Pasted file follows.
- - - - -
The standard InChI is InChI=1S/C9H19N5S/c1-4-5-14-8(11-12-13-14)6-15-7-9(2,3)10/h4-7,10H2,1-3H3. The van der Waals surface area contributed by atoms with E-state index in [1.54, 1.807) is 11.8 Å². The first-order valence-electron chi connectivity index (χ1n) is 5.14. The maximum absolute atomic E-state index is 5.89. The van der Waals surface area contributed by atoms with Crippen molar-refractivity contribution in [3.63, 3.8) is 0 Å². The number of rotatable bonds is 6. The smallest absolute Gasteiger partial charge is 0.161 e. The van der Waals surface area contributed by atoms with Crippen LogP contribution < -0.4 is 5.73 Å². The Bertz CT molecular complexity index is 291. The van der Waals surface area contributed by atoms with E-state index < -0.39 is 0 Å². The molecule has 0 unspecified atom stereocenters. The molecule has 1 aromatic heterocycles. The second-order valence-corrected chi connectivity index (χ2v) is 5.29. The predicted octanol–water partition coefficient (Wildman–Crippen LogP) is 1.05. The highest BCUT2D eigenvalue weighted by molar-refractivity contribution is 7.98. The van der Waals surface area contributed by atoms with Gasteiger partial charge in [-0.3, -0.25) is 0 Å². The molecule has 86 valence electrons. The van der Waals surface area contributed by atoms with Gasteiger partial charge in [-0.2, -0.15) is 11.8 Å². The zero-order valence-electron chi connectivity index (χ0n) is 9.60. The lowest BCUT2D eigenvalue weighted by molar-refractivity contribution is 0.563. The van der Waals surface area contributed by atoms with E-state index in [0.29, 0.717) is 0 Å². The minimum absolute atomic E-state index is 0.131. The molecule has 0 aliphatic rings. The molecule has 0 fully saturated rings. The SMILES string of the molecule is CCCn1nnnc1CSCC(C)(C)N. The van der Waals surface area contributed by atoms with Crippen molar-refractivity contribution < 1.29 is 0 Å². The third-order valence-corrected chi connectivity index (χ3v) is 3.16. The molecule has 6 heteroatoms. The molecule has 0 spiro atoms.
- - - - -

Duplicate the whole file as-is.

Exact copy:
The standard InChI is InChI=1S/C9H19N5S/c1-4-5-14-8(11-12-13-14)6-15-7-9(2,3)10/h4-7,10H2,1-3H3. The van der Waals surface area contributed by atoms with E-state index in [1.54, 1.807) is 11.8 Å². The first-order valence-electron chi connectivity index (χ1n) is 5.14. The maximum absolute atomic E-state index is 5.89. The van der Waals surface area contributed by atoms with Crippen molar-refractivity contribution in [3.63, 3.8) is 0 Å². The number of rotatable bonds is 6. The smallest absolute Gasteiger partial charge is 0.161 e. The van der Waals surface area contributed by atoms with Crippen LogP contribution < -0.4 is 5.73 Å². The Bertz CT molecular complexity index is 291. The van der Waals surface area contributed by atoms with E-state index < -0.39 is 0 Å². The molecule has 0 unspecified atom stereocenters. The molecule has 1 aromatic heterocycles. The second-order valence-corrected chi connectivity index (χ2v) is 5.29. The predicted octanol–water partition coefficient (Wildman–Crippen LogP) is 1.05. The highest BCUT2D eigenvalue weighted by molar-refractivity contribution is 7.98. The van der Waals surface area contributed by atoms with Gasteiger partial charge in [-0.3, -0.25) is 0 Å². The molecule has 86 valence electrons. The van der Waals surface area contributed by atoms with Gasteiger partial charge in [-0.2, -0.15) is 11.8 Å². The zero-order valence-electron chi connectivity index (χ0n) is 9.60. The lowest BCUT2D eigenvalue weighted by molar-refractivity contribution is 0.563. The van der Waals surface area contributed by atoms with E-state index in [0.29, 0.717) is 0 Å². The minimum absolute atomic E-state index is 0.131. The molecule has 0 aliphatic rings. The molecule has 0 fully saturated rings. The SMILES string of the molecule is CCCn1nnnc1CSCC(C)(C)N. The van der Waals surface area contributed by atoms with Crippen molar-refractivity contribution < 1.29 is 0 Å². The third-order valence-corrected chi connectivity index (χ3v) is 3.16. The molecule has 6 heteroatoms. The molecule has 0 spiro atoms.